However, there is another player in this quarter, who is still trying to make it to the ATP Nitto Finals. Fabio Fognini had a disappointment last week when he lost in his first match in Stockholm after making the quarter-finals in Shanghai before losing to Daniil Medvedev. The Italian is starting against Alexei Popyrin then he could face either Laslo Djere or Filip Krajinovic, who made it the final in Stockholm before losing to Shapovalov. Fognini is in the 11th position in the race to London, going after countryman Matteo Berrettini, 8th position, with a gap of 290 points.
Should a quarter-final between Tsitsipas and Fognini occur, the Greek leads in their previous confrontations 2-0.
Spain’s Roberto Bautista Agut is in the third quarter. He has been in bad form these past couple months, but is only 40 points behind Berrettini in the race to London. Should the Spaniard want to make his debut at the O2 Arena this year, he has to be pretty much on form as he opens against Marius Copil. Who showed a very good form in Antwerp last week and possess a big serve that could be an obstacle to a lot of players. The winner of that match will face either the Frenchman Richard Gasquet or Argentine Juan Ignacio Londero in the second round.
Still in the third quarter, another player is in the run for a spot at the ATP Nitto Finals with 90 points behind the Italian Matteo Berrettini. It’s David Goffin, who is taking off in Basel against former US Open champion Marin Cilic in what could be a thrilling match, but the Croatian isn’t in good form recently. Goffin would face either the big serving Reilly Opelka or Chile’s Cristian Garin in the second round, should he get past Cilic.
Second seed Alexander Zverev takes on Taylor Fritz in the opening round in what could be a tricky match in the fourth quarter. Zverev, who has had a very tough season this year and recorded his first top-10 win just days ago in Shanghai against Federer, has gained in momentum significantly after his participation in Laver Cup a few weeks ago. He is now in the 7th position in the race to the O2 Arena after reaching the final in Shanghai, which he lost to Medvedev in straight sets. He has either Alex De Minaur or Hugo Dellien in the second round with possibly Benoit Paire or Germany’s Struff in the quarter-final.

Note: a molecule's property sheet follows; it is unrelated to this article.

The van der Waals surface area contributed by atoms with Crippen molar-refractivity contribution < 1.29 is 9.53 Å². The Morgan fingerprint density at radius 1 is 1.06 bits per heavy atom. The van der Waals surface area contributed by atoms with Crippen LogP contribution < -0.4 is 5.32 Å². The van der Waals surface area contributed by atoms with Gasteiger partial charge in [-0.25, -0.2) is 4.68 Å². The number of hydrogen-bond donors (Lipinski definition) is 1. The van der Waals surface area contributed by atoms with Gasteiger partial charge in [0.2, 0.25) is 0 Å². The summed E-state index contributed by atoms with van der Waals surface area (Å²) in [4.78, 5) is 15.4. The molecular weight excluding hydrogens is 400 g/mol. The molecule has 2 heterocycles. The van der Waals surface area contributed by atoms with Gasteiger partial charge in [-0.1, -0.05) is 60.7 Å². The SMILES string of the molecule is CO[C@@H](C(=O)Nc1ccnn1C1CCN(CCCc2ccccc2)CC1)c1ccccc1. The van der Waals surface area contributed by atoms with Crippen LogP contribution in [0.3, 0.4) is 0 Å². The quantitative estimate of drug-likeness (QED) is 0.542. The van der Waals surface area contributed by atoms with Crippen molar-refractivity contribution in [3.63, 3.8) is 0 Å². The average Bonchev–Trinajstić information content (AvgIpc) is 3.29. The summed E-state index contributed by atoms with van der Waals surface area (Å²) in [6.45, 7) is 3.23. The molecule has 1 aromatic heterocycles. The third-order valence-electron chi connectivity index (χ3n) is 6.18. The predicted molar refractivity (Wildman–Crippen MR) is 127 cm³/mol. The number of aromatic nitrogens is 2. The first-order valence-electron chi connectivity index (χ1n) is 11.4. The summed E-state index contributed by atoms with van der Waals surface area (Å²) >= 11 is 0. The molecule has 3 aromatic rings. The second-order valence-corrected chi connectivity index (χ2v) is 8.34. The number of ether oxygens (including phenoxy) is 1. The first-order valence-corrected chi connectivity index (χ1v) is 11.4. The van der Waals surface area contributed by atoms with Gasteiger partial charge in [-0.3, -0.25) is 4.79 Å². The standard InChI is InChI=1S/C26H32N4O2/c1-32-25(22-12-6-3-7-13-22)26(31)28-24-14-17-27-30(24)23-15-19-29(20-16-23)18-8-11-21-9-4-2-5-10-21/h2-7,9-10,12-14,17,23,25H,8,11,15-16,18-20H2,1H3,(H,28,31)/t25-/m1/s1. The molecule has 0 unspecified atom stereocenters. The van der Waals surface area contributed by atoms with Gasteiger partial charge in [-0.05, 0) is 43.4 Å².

The Frenchman Benoit Paire is opening against the wild card holder Henri Laaksonen, should he cruise to the second round, he would face either Jan-Lennard Struff or Miomir Kecmanovic.
Stefanos Tsitsipas On Why His US Open Early Exit Was ‘The Best Thing To Ever Happen’
The Greek No.1 sees a silver lining to one of his latest losses on the tour.
Losing in the first round of a grand slam isn’t something players are normally happy to talk about. However, for Stefanos Tsitsipas he doesn’t think he would be where he is now if he didn’t suffer an early loss at this year’s US Open.
The Greek player was seeded ninth in the draw at Flushing Meadows. He fell at the first hurdle to Russia’s Anrey Rublev in four sets, who went on to reach the fourth round of the major. Tsitsipas has endured a mixture of results in the grand slams this season. In January he scored his first major breakthrough by defeating Roger Federer on route to the semi-finals of the Australian Open. However, his runs in the majors has got worse as the season progressed. Losing in the fourth round of the French Open, followed by the first round at Wimbledon. Ironically Tsitsipas believes believes it is his US Open misfortunes that has had the biggest impact on him.
”It was probably the best thing that ever happened to me,” Tsitsipas told atptour.com. “I stayed in New York for six or seven days after and it gave me time to discover new things. It was important for me to enjoy and realise what I needed in my life.
”It was my decision to live life how I wanted to, not how others wanted me to. There was a time last summer when I doubted myself, [thought] that I wasn’t interesting as a person. I wanted to be someone else, but now I understand that it’s awesome to be myself.”
During the Asian swing the 21-year-old won seven out of nine matches played (excluding retirements). Reaching the final of the China Open and the semi-finals of the Shanghai Masters. It was the first time he has reached the last four at two consecutive tournaments since May (Madrid and Rome).
Tsitsipas is hoping to continue his surge in form this week at the Swiss Indoors in Basel. He will be seeded third in the draw behind nine-time champion Roger Federer and Alexander Zverev. The world No.7 is yet to win an ATP 500 tournament. Something he hopes to change over the coming days.
“I’m currently in the best state of my life,” he declared. “It doesn’t have to do with results or playing good tennis or bad tennis. I’ve been feeling very happy and very well. I’ve been enjoying life more in general and that reflects in my game. It makes me happy and makes me want to live better.”